By Kevin Chiu
Nearly budging, mortgage rates slipped a single basis point for the week to an average of 4.11% on a fixed 30-year mortgage, according to Freddie Mac. The rate on the same home loan averaged 4.12% last week.
The marginal slip on the benchmark 30-year loan is hardly an indicator that rates are moving anywhere substantially any time soon as the Fed buys billions of dollars in additional mortgage backed securities to keep pressure on rates, and provide the possibility that the economy, including the housing market will stabilize.
The fixed 15-year rate mortgage, however, rose by a single basis point to average 3.38% with 0.8 point, up from 3.37%. A year ago the same loan was 3.64%, while the 30-year fixed was 4.21%. Mortgage interest rates hit their lowest level of all-time three weeks ago, and may never see those rates again.
The National Association of Homebuilders index saw a four point jump for the month, the largest improvement since April 2010. “Housing starts sprang up 15% in September, largely driven by a spike in multifamily starts to a level last seen in 2008,” said Freddie Mac chief economist Frank Nothaft. “Building permits on five or more unit buildings fell by 13%, however, suggesting that the multifamily building pickup may be temporary.”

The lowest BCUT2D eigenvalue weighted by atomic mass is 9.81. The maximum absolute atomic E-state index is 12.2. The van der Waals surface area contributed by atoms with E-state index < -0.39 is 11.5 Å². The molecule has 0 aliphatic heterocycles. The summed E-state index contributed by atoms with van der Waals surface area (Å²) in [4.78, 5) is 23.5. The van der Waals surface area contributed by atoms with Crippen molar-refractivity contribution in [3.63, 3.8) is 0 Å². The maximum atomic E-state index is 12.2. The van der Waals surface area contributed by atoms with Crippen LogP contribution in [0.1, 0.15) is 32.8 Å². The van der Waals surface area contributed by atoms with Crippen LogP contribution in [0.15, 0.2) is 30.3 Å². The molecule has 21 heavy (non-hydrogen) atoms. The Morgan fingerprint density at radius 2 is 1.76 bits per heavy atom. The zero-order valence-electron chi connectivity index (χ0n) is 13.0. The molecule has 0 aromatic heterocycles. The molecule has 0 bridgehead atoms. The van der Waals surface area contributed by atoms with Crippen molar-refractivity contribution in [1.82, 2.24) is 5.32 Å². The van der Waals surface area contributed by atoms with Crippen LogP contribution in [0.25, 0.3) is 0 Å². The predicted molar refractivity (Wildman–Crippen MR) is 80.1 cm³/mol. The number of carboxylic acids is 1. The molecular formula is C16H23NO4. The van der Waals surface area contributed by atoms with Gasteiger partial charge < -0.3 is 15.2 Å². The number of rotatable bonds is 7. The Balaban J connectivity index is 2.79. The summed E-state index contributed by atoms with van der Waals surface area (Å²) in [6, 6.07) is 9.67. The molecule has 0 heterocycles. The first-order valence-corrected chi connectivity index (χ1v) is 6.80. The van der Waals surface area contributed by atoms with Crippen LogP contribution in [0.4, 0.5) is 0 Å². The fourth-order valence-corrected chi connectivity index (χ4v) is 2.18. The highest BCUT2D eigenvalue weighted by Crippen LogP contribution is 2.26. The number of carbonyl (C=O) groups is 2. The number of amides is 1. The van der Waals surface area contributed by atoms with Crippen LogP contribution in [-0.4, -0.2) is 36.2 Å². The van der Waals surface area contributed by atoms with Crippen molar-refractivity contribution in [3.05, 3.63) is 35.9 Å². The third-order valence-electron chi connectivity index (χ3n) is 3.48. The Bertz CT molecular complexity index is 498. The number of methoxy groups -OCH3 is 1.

The huge increase in multi-family starts is mainly for apartment buildings needed for former homeowners to move into after being foreclosed from their homes as contractors build more apartment units for renters.
Single family starts represented just 1.7% of the increase for the month.
Consumer sentiment was down during October, according to the Thompson Reuters-University of Michigan survey. However, the Federal Reserve says economic activity in the U.S. expanded in October, but expressed doubts about the outlook for the future.
Mortgage rates on the Treasury indexed hybrid adjustable rate loan also saw a modest fall this week, averaging 3.01%, down from 3.06% a week earlier. The 1-year ARM averaged 2.94%, up four basis points from a week ago.